Did Lucy walk, climb, or both? Australopithecine ancestors—arboreal versus terrestrial habitat and locomotion

Dec 31, 2012
Men in Twa society from Uganda regularly climb trees to gather honey. Credit: Nathaniel Dominy

Dartmouth researchers investigate tree-climbing behavior of modern hunter-gatherers to elucidate our fossil ancestors' terrestrial versus arboreal preferences.

Much has been made of our ancestors "coming down out of the trees," and many researchers view terrestrial as the hallmark of "." After all, most of our living —the great apes, specifically—still spend their time in the trees. Humans are the only member of the family devoted to the ground, living terrestrial rather than arboreal lives, but that wasn't always the case.

The shows that our predecessors were arboreal habitués, that is, until Lucy arrived on the scene. About 3.5 million years ago in Africa, this new creature, Australopithecus afarensis, appeared; Lucy was the first specimen discovered. Anthropologists agree that A. afarensis was bipedal, but had Lucy and her legions totally forsaken the trees? The question is at the root of a controversy that still rages.

"Australopithecus afarensis possessed a rigid ankle and an arched, nongrasping foot," write Nathaniel Dominy and his co-authors in (PNAS). "These traits are widely interpreted as being functionally incompatible with climbing and thus definitive markers of terrestriality," says Dominy, an associate professor of anthropology at Dartmouth.

But not so fast; this interpretation may be a rush to judgment in light of new evidence brought to light by Dominy and his colleagues. They did what anthropologists do. They went out and looked at modern humans who, like Lucy, have feet adapted to terrestrial bipedalism, and found these people can still function as effective treeclimbers.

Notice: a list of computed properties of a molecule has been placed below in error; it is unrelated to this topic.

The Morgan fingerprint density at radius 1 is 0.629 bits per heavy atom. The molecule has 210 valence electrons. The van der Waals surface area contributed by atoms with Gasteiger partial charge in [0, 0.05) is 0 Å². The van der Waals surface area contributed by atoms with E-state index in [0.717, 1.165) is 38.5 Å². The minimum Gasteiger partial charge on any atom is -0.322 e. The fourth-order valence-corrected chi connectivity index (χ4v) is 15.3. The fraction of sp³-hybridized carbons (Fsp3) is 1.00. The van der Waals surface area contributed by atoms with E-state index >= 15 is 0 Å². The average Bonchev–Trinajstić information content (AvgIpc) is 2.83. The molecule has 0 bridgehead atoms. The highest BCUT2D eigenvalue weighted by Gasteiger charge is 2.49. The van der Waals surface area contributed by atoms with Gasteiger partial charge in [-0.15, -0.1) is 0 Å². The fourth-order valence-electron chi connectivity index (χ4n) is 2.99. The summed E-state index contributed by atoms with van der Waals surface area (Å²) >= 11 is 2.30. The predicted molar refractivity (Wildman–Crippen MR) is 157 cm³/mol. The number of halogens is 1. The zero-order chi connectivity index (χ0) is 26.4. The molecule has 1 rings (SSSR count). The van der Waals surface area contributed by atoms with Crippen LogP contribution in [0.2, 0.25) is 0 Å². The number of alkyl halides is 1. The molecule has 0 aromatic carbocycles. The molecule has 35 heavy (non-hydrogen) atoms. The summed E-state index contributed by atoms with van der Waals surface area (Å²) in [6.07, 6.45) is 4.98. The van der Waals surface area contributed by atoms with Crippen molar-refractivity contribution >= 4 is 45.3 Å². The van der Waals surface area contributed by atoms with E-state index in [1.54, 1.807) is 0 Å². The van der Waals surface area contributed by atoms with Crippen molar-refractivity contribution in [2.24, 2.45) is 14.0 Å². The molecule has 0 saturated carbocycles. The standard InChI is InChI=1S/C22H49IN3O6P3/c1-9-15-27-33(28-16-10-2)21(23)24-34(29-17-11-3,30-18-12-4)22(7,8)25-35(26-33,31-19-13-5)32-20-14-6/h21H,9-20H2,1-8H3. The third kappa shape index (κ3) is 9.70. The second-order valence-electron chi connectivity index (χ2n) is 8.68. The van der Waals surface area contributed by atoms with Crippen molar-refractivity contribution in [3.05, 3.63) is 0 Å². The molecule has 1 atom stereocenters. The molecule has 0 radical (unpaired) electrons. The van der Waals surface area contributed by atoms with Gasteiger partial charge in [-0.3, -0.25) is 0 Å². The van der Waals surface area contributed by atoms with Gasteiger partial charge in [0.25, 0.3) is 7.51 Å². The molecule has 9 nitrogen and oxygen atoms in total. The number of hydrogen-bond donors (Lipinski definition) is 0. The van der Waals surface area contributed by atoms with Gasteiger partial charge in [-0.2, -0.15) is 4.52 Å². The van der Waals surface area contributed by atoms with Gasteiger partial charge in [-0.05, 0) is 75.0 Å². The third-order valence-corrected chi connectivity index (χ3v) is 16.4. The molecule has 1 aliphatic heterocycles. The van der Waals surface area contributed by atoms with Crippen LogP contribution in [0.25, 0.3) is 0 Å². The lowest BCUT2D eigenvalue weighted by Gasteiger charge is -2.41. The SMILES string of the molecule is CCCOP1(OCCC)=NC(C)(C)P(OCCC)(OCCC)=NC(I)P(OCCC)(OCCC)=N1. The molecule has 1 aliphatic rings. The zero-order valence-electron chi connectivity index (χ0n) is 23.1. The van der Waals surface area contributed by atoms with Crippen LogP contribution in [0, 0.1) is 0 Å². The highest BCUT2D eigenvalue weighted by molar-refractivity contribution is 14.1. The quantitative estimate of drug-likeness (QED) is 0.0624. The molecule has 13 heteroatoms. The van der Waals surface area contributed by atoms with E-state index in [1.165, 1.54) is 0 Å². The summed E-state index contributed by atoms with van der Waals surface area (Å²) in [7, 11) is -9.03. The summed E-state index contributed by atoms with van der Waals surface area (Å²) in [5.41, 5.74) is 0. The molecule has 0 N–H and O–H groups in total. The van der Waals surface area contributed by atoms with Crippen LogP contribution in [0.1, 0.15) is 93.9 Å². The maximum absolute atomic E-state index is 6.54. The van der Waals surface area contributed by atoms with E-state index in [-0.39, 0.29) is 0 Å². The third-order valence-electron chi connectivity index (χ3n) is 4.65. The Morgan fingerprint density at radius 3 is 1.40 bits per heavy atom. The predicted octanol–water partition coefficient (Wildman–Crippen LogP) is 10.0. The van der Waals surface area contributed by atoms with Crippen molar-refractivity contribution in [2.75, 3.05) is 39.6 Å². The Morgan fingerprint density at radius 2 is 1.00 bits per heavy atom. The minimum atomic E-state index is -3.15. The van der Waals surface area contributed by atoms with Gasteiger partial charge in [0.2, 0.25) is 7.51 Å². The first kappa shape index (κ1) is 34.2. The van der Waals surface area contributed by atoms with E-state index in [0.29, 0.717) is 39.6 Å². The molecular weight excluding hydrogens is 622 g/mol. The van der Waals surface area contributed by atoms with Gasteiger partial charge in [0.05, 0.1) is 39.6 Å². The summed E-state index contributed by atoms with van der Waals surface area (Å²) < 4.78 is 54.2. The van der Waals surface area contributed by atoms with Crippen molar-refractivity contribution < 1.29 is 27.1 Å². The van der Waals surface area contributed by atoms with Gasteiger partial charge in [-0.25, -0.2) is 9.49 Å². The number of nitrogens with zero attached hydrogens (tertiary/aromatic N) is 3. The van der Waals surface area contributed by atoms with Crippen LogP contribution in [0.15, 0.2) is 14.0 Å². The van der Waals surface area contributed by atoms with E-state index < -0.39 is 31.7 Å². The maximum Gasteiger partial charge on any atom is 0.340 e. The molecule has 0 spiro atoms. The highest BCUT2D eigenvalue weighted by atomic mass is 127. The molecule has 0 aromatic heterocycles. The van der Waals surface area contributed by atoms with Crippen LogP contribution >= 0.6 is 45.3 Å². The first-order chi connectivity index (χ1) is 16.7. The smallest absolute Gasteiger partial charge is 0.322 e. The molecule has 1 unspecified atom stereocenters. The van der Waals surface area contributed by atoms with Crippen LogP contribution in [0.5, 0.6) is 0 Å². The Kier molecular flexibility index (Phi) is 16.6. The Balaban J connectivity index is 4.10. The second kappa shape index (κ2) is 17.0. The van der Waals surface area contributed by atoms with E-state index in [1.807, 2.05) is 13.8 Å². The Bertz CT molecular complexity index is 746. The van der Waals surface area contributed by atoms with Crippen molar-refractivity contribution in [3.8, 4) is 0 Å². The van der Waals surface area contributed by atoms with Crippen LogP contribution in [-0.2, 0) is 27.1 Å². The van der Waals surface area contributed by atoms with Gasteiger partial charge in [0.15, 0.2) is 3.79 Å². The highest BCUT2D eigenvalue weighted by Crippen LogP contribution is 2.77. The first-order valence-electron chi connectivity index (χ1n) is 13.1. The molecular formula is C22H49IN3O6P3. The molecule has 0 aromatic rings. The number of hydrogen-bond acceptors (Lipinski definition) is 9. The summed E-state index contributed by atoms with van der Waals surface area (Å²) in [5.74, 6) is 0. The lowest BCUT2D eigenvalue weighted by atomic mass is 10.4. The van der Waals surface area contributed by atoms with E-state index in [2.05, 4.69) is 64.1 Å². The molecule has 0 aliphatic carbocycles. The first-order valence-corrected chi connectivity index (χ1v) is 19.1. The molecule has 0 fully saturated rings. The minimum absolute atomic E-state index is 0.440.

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Anthropologist Nathaniel Dominy, Dartmouth College, questions the abruptness of our ancestral transition from the trees to the ground, more than 3.5 million years ago. Credit: Dartmouth College

Co-authors Vivek Venkataraman and Thomas Kraft collaborated with Dominy on field studies in the Philippines and Africa that inform their PNAS paper. Venkataraman and Kraft are Dartmouth graduate students in the Ecology and PhD program in the Department of Biological Sciences, and are supported by National Science Foundation graduate research fellowships.

The studies in Uganda compared Twa hunter-gatherers to their agriculturalist neighbors, the Bakiga. In the Philippines, the researchers studied Agta hunter-gatherers and Manobo agriculturalists. Both the Twa and the Agta habitually climb trees in pursuit of honey, a highly nutritious component of their diets. They climb in a fashion that has been described as "walking" up small-diameter trees. The climbers apply the soles of their feet directly to the trunk and "walk" upward, with their arms and legs advancing alternately.

Among the climbers, Dominy and his team documented extreme dorsiflexion—bending the foot upward toward the shin to an extraordinary degree— beyond the range of modern "industrialized" humans. Assuming their leg bones and ankle joints were normal, "we hypothesized that a soft-tissue mechanism might enable such extreme dorsiflexion," the authors write.